There’s a new contender for Orkney’s earliest “settlement”, following a two week investigation in Stronsay.
Naomi Woodward, who discovered two tiny flint arrowheads in Stronsay, last year, returned to the island at the beginning of March. There, with five other archaeologists, she discovered a huge quantity of flint, together with what could be the county’s only example of in-situ Mesolithic settlement activity.
The Mesolithic period, from around 9000BC-4000BC, is renowned for its scarcity of evidence.
The people of the period were nomadic hunter-gatherers, living in small groups and moving around, according to the season and availability of food supplies. Because of their itinerant lifestyle, they left little trace for the modern archaeologist.
The Stronsay flint cache looks like representing a temporary camp – erected, possibly during a hunting expedition, on a landmass that would eventually become Stronsay. In foul weather conditions, a number of one-metre square test pits were opened over a 60 metre area. The results left the excavators in no doubt that there had been early activity.
Naomi explained: “We’ve got over a thousand pieces of flint – lots of very fine blades and microliths and the debitage you get from flint knapping.
“Links House, where we were excavating, was the site where we discovered the tanged points last year, but a second location of Millfield, where another tang was discovered in the 1920s, is 2km away. The artefacts we were getting were quite different from the normal Mesolithic artefacts, and this could mean the site might be a bit earlier than we were first anticipating.
“We knew as soon as we started retrieving material that what we were getting was quite a bit earlier than your typical Neolithic material – because it was just so fine. Even the flints we picked up at Longhowe, near Minehowe, last summer were quite different.”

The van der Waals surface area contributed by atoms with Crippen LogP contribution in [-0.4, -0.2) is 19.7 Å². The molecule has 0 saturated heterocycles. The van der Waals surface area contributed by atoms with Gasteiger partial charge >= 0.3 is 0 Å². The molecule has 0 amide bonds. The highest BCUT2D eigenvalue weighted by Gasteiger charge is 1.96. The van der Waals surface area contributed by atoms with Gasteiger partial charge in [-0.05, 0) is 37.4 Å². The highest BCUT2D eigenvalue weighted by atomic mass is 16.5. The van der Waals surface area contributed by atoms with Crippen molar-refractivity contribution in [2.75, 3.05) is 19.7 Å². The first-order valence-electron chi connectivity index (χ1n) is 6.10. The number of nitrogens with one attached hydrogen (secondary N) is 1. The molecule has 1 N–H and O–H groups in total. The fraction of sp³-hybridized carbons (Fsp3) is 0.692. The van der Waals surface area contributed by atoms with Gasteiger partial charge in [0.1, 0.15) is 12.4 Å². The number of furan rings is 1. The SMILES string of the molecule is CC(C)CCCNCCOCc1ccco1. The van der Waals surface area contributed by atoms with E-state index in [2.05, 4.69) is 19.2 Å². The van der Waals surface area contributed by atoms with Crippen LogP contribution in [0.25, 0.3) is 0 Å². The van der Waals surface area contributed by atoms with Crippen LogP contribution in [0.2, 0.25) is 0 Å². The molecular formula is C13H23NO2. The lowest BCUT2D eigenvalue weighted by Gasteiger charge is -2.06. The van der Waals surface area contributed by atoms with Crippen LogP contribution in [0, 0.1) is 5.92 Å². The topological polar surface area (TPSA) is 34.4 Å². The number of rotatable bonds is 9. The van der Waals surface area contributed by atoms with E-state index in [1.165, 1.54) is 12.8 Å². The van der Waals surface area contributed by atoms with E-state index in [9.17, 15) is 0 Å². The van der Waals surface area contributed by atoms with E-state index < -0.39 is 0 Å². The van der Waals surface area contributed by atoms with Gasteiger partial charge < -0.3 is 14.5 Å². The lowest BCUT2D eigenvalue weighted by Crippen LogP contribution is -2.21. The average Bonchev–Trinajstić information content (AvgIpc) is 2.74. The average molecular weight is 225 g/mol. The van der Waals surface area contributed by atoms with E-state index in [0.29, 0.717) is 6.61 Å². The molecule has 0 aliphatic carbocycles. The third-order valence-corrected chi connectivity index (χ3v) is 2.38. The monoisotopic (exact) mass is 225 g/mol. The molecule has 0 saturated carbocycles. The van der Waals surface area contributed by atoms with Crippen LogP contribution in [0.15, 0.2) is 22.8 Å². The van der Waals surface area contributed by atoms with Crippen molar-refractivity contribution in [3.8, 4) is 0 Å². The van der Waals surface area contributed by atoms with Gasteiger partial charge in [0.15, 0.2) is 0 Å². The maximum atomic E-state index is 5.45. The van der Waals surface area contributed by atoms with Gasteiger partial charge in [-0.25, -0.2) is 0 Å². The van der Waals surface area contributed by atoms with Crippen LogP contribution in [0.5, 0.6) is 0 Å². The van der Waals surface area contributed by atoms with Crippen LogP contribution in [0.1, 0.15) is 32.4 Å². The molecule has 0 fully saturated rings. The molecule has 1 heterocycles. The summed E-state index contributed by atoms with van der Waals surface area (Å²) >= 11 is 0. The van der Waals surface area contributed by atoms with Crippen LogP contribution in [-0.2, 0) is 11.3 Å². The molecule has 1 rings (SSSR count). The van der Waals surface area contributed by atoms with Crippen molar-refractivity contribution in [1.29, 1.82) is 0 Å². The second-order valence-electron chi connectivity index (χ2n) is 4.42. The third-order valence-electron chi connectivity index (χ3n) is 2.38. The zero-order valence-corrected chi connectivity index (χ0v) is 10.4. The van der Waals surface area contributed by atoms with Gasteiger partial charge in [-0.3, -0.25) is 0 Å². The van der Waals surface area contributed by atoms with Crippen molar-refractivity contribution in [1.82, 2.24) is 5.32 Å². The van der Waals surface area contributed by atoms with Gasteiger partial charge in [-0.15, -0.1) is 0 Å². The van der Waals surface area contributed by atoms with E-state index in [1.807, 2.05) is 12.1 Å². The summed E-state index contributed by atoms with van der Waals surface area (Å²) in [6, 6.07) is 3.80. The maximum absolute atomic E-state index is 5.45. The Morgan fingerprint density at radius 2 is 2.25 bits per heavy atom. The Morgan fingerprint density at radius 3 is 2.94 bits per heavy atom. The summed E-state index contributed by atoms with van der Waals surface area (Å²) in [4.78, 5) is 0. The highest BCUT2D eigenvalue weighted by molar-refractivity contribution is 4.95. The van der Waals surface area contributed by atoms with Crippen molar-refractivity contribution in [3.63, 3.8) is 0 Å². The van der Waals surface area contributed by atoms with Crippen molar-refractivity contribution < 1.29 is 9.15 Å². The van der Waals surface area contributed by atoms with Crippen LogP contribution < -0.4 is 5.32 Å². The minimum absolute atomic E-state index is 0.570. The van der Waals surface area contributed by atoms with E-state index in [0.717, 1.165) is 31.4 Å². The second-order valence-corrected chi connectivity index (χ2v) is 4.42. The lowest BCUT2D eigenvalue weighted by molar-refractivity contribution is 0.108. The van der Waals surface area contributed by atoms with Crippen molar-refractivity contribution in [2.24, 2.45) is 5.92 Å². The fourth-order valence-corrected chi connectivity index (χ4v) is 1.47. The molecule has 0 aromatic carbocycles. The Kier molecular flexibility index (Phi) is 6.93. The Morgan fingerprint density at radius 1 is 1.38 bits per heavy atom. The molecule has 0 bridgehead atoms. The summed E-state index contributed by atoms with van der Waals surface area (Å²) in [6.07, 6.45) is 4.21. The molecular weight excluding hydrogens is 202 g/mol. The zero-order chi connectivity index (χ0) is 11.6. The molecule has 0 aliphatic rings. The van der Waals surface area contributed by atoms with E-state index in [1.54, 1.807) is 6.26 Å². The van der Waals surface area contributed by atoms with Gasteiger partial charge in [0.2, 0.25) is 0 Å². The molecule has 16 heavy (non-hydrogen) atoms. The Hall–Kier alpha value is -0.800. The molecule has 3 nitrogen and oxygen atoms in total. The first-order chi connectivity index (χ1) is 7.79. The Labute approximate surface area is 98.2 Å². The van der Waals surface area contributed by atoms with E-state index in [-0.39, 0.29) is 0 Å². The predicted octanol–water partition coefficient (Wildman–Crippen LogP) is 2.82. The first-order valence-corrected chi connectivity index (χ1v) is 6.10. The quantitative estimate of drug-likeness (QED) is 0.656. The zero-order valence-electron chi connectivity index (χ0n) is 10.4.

Although dating evidence is needed to confirm it, the site is possibly older than the one found at Longhowe last year, which has been dated to 6820-6660BC.
“I think that it is quite early Mesolithic, dating from between 9000BC-7000BC, but we’ll need to wait for dates before we can know for sure. There’s an awful lot more work to do.”
It is hoped these dates will come from deposits retrieved from a number of post-holes found on the site.
“The post-holes, although they’re very truncated by ploughing, are potentially very exciting,” Naomi said. “We’re hoping we can get some charcoal deposits that will allow the site to be carbon-dated. Depending on these results, we could have Orkney’s first in situ evidence of Mesolithic ‘settlement’.”
From a survey of the surrounding landscape, it would appear that the camp was established in a landscape considerably different to what it is today.
Down on the beach, the excavators noted an area of peat eroding out into the bay. This peat deposit could mean that, back in the Mesolithic, the site was some distance from the coast and by an inland loch – which has long since dried up – providing the hunters with an ideal seasonal base for their expeditions.
“There’s a lot of evidence for something happening there, which we can’t ignore now,” said Naomi. “But now we’ve proved there’s something there, the next step is to go out and excavate it further.”
This excavation, however, will have to wait until a source of funding can be found.
The excavation was facilitated by Orkney College and the Orkney Research Centre for Archaeology (ORCA) and funded by Orkney Islands Council and Historic Scotland.